Landlords are being encouraged to concede concessions wherever they are able to and be similarly open and transparent if they are unable to do so. They should be prepared to set out clearly how and why they have reached their decision.

Although the government recognises that those sensible and reasonable landlords and tenants will already have been thinking along the lines proposed in the Code, it is thought that there is perhaps value in setting out clearly some of the options available to help with negotiations. These have been set out below and provided by the Code:

a. a full or partial rent-free period for a set number of payment periods

b. a deferral of the whole or part of the rent for one or more payment periods

c. the payment of the rents over shorter payment periods for a set time (e.g. monthly rather than quarterly) including provision for their payment in arrears

d. rental variations to reduce ongoing payments to a current market rate and/or to provide for all or part of the rent to be paid as a proportion of turnover of the site, incorporating any period during which the site was closed

e. landlords drawing from rent deposits on the understanding that the landlord will not then require that the deposits be “topped up” by the tenant before it is realistic and reasonable to do so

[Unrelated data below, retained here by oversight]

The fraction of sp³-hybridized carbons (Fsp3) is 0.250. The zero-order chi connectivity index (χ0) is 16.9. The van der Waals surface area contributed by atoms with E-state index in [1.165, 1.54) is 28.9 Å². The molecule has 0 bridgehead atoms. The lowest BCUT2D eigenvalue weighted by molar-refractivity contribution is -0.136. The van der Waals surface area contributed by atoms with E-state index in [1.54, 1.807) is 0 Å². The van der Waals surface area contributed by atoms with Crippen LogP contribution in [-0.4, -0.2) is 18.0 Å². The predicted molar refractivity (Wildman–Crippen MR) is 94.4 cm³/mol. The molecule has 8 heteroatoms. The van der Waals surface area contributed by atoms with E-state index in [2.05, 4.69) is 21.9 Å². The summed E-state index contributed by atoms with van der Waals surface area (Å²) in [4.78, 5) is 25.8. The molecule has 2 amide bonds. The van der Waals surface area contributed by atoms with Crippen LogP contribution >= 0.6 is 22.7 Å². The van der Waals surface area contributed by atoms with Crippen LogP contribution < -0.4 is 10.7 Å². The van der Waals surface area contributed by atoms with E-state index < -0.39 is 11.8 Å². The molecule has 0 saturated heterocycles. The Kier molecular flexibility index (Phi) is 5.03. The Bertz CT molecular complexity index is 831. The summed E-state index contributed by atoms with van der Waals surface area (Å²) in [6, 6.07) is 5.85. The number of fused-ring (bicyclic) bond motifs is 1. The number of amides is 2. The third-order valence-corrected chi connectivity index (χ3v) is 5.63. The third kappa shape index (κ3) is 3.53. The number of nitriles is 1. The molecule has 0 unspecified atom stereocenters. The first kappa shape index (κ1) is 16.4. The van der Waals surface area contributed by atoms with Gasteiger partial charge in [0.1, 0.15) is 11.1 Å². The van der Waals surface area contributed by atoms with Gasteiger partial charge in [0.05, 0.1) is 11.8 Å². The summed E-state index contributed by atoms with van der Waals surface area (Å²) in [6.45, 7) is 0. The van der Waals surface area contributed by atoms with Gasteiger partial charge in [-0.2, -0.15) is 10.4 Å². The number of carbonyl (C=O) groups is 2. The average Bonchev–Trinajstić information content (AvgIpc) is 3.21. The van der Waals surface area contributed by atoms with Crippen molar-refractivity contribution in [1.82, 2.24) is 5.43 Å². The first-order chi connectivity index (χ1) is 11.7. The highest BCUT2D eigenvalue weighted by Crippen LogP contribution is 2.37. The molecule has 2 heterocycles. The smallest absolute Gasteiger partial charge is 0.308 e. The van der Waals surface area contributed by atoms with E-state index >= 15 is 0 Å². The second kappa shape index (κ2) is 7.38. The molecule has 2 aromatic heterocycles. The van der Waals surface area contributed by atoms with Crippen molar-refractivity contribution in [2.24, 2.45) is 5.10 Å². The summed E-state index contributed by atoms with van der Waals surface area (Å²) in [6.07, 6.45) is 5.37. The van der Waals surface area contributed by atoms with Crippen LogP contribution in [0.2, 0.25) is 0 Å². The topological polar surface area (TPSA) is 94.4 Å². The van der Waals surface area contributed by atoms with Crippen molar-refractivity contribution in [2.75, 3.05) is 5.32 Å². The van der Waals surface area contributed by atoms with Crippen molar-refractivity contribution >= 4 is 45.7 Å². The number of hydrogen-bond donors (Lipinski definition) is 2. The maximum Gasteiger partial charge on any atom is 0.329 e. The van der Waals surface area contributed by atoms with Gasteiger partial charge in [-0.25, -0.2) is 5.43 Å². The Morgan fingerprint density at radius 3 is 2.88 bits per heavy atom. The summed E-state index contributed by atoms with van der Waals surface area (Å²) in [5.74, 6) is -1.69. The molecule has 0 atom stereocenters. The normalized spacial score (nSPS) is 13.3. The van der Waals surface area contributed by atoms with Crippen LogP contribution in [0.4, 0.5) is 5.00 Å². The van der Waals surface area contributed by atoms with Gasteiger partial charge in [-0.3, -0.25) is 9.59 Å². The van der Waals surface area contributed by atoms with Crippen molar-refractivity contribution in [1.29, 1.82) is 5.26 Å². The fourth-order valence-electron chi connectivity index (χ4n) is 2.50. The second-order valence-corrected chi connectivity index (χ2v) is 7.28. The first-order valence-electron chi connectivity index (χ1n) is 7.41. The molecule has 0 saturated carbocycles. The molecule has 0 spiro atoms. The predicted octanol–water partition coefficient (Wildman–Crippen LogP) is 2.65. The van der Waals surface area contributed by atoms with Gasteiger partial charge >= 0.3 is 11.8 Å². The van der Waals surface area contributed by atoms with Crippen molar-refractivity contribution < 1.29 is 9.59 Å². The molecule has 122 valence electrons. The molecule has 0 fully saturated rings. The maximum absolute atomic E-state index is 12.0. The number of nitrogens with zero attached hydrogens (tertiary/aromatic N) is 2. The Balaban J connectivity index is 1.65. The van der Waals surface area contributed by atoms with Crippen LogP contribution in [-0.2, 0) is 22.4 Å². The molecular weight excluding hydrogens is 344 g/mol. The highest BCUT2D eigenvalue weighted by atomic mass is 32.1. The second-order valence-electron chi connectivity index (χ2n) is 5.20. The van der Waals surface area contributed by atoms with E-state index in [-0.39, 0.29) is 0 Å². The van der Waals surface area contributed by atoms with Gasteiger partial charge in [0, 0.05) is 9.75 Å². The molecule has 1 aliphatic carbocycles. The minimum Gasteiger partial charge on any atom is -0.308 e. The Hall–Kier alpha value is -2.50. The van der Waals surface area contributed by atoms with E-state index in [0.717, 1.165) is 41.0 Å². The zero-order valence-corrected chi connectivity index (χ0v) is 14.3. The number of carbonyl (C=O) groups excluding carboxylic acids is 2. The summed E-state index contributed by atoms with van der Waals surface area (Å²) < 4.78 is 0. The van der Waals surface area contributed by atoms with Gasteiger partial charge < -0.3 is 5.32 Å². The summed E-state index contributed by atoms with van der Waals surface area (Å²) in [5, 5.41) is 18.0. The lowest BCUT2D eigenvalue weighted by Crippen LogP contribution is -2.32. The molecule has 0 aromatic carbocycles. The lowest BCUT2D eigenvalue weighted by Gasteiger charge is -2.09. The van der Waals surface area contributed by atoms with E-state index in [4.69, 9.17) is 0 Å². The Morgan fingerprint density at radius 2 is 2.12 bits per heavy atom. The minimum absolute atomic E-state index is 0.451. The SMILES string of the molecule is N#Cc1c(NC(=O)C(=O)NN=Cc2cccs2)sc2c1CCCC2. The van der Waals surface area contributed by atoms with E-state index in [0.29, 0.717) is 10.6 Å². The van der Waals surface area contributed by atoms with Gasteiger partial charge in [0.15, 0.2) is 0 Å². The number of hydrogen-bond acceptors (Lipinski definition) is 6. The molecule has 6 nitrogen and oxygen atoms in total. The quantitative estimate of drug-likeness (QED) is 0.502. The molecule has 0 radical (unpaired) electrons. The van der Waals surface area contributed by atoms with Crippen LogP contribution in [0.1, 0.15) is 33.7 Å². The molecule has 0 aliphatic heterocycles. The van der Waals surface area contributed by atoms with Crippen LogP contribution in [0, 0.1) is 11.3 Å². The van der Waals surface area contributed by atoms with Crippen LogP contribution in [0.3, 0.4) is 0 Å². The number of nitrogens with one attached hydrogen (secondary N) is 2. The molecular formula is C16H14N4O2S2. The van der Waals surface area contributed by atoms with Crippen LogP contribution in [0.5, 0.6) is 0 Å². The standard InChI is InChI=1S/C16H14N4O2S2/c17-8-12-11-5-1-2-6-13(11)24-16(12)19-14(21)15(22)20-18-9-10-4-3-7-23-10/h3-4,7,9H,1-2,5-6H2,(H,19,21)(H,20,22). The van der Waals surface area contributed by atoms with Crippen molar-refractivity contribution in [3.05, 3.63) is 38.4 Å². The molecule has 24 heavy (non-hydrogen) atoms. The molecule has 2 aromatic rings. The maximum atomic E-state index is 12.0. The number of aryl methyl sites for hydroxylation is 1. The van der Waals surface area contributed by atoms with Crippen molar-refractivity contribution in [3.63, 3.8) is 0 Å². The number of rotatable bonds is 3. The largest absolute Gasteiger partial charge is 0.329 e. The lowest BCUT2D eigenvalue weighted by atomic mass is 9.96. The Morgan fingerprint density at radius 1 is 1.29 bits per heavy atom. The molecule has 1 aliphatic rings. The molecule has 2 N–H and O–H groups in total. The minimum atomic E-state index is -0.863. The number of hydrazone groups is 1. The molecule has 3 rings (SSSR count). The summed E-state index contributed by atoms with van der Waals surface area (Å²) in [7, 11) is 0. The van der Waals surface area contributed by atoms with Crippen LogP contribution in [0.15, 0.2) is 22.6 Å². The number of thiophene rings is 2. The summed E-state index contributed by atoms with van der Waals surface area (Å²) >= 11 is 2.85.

f. reductions in rent, either in whole or part, across other units occupied by the tenant and owned by the landlord, as part of a negotiated agreement applying to a portfolio of units

g. landlords waiving contractual default interest on unpaid rents or rents paid in arrears to make payment plans more affordable

h. provisions for ending the solutions on a fixed date, or on reaching the trigger point of particular circumstances

i. tenants and landlords agreeing to split the cost of the rent for the unoccupied period between them

j. any of the above in return for other arrangements e.g. a reversionary lease on reasonable terms, the removal of a break right in favour of the tenant, or an extension of the lease

Code of Practice for commercial property relationships during the COVID-19 pandemic

Please Note: This Article is 2 years old. This increases the likelihood that some or all of it's content is now outdated.


  1. Landlords can keep their tenants and absorb rent reductions with mortgage holidays and/or by remortgaging, thereby spreading the cost in the long run.
    The Code of Practice key message is that it is in the best interest of both landlords and tenants to reach an agreement, as we have also pointed out previously for residential landlords: a good deal is better than a bad debt (
    By spreading the repayments over the term of the mortgage, the landlord recovers the cost of the mortgage holiday through future rents at a minimum cost.
    Mortgages being a long term credit, it just makes sense to transfer the payment deferral to the future, so that neither the landlord nor the tenant is in arrears. By deferring the payment, the tenant gets a breathing space, and the landlord squares even in the long run. This way, the landlord can accommodate not only the mortgage holiday, but also any potential reduction in rent, making the rental of the property viable in the long run.